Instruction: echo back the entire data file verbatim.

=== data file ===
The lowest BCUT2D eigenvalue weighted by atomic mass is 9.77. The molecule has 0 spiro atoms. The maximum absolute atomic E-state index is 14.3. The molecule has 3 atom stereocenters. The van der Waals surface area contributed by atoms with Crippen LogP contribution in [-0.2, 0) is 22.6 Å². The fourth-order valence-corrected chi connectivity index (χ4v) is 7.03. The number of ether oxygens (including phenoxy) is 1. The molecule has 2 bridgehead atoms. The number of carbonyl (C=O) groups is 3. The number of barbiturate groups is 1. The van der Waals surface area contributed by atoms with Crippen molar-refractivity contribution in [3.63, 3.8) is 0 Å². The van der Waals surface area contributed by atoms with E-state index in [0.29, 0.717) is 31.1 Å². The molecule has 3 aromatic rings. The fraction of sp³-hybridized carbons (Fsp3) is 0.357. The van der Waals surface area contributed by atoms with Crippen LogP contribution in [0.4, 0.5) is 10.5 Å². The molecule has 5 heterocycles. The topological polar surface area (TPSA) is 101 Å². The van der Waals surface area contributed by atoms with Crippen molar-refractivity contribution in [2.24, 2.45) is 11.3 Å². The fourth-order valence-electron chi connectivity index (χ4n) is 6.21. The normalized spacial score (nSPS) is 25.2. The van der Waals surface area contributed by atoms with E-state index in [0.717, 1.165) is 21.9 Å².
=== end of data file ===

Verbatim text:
The lowest BCUT2D eigenvalue weighted by atomic mass is 9.77. The molecule has 0 spiro atoms. The maximum absolute atomic E-state index is 14.3. The molecule has 3 atom stereocenters. The van der Waals surface area contributed by atoms with Crippen LogP contribution in [-0.2, 0) is 22.6 Å². The fourth-order valence-corrected chi connectivity index (χ4v) is 7.03. The number of ether oxygens (including phenoxy) is 1. The molecule has 2 bridgehead atoms. The number of carbonyl (C=O) groups is 3. The number of barbiturate groups is 1. The van der Waals surface area contributed by atoms with Crippen molar-refractivity contribution in [3.63, 3.8) is 0 Å². The van der Waals surface area contributed by atoms with E-state index in [0.29, 0.717) is 31.1 Å². The molecule has 3 aromatic rings. The fraction of sp³-hybridized carbons (Fsp3) is 0.357. The van der Waals surface area contributed by atoms with Crippen LogP contribution in [0.4, 0.5) is 10.5 Å². The molecule has 5 heterocycles. The topological polar surface area (TPSA) is 101 Å². The van der Waals surface area contributed by atoms with Crippen molar-refractivity contribution in [2.24, 2.45) is 11.3 Å². The fourth-order valence-electron chi connectivity index (χ4n) is 6.21. The normalized spacial score (nSPS) is 25.2. The van der Waals surface area contributed by atoms with E-state index in [0.717, 1.165) is 21.9 Å².